The overwhelming majority of requests made by migrants for an exception to the Title 42 public health order using the recently-expanded CBP One app have been accepted, with 99% of migrants being found to have met the criteria — just as the app continues to face scrutiny from both the left and the right.
The Biden administration expanded the use of the CBP One app in January to allow for migrants seeking a humanitarian exception to Title 42 — the COVID-era public health order that allows for the rapid expulsion of migrants at the southern border due to the pandemic.
It allows migrants to upload information, including a photo, and schedule an appointment at a port of entry to pursue the exception to the order, which is due to end next month. The administration says it is a key part of promoting a safe, orderly and humane process at the border and discourages illegal immigration between the ports.
“The CBP One app is an innovative solution we are using to facilitate the safe and orderly arrival of noncitizens who believe they meet certain vulnerability criteria and are requesting a humanitarian exception to the CDC’s Title 42 Order,” Homeland Security Secretary Alejandro Mayorkas said in January. “When Title 42 eventually lifts, this new feature will join one of the many tools and processes this Administration is providing for individuals to seek protection in a safe, orderly, and humane manner and to strengthen the security of our borders.”
More than 75,000 applications have either been carried out or scheduled until April 25, a CBP spokesperson told Fox News Digital this week. The spokesperson said that when appointments are opened up, they are filled within a matter of minutes.
Migrants stand near the U.S.-Mexico border in Ciudad Juarez, Mexico, Monday, Dec. 19, 2022. ((AP Photo/Christian Chavez))
But of those migrants who have had their appointments, the spokesperson said that fewer than 1% have been found not to have met the exception criteria. It means that the overwhelming majority of those who secure an appointment with the app are approved for an exception then moved into Title 8 processing — which is the regular authority for immigration removal proceedings for migrants without documents.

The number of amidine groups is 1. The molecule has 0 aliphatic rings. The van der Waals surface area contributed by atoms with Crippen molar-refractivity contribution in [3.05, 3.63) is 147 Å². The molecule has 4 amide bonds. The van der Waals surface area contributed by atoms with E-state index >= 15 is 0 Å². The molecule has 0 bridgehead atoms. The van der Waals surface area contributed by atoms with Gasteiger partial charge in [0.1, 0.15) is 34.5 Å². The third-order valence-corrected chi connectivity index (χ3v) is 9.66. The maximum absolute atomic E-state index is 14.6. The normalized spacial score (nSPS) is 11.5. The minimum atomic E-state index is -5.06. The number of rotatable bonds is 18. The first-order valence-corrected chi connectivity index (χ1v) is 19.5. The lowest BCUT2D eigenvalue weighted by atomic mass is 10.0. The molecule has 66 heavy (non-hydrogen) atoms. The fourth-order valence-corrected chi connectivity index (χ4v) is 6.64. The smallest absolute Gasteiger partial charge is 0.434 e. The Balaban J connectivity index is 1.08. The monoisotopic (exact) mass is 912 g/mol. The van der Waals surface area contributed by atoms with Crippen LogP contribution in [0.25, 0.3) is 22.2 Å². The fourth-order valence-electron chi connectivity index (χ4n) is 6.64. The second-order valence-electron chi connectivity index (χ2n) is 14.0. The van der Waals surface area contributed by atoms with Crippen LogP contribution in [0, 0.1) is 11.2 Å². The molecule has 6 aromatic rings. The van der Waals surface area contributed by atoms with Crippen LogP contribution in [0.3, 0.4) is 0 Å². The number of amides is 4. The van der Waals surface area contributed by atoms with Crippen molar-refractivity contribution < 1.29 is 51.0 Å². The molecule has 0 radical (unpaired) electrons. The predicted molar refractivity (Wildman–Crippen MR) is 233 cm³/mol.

From there, migrants who are given the exemption from Title 42 can be released into the U.S. with a Notice to Appear, paroled into the U.S., or in some cases removed via expedited removal.
Court filings in Louisiana showed that over 21,000 humanitarian exceptions were processed for those who applied through the application in January, and over 20,000 in February.
The stats may fuel criticism from the right, that has painted the app as a “concierge service” for illegal immigrants.
“It’s like a concierge service for illegal immigrants. My question is, you didn’t think the border crisis was bad enough that now we’re going to have an app that allows illegals to schedule their appointments and come and be admitted to this country” Sen. Josh Hawley, R-Mo., told Mayorkas last month.
Mayorkas accused Hawley of “mischaracterizing” the application’s use and said that currently being used for those who claim an exception to the Title 42 expulsion authority which is due to end in May.
“So instead of them coming in between the ports of entry to claim that urgent medical condition, that extraordinarily acute humanitarian cause, we allow a limited number to arrive at our ports of entry and seek the emergency relief that they need,” he said.
But the app, the use of which is set to be expanded once Title 42 ends on May 11 along with the COVID-19 public health emergency, has also taken criticism from the left — with activists pointing to initial tech issues that have plagued the app and what they see as a process that is not allowing migrants in quickly enough.
“This expanded use of the CBP One app raises troubling issues of inequitable access to — and impermissible limits on — asylum, and has been plagued by significant technical problems and privacy concerns. DHS should shelve the CBP One app immediately,” Senator Ed Markey, D-Mass., said in a letter to Mayorkas in February.
But the administration has pushed back against that criticism. Officials have said that tech issues have been resolved and that the vast number of migrants who have used the app — which has also been used by approximately 100,000 applications from Venezuelans, Cubans, Haitians and Nicaraguans since October to fly into the U.S. on a humanitarian parole program — shows that the app is dealing with high demand.
Those objections come amid broader objections from left-wing immigration activists at a number of recent moves by the Biden administration that they see as an imposition of the right of anyone to come to the U.S. without documents and be admitted to the U.S. to claim asylum.
Recently the Biden administration unveiled a new proposed rule that will make migrants ineligible for asylum if they have crossed illegally, have not used the app and have failed to claim asylum at a country through which they have previously traveled.
It has also paused a rule to expedite asylum claims and is implementing a pilot program to hold credible fear screenings in CBP custody as a way to speed up the process.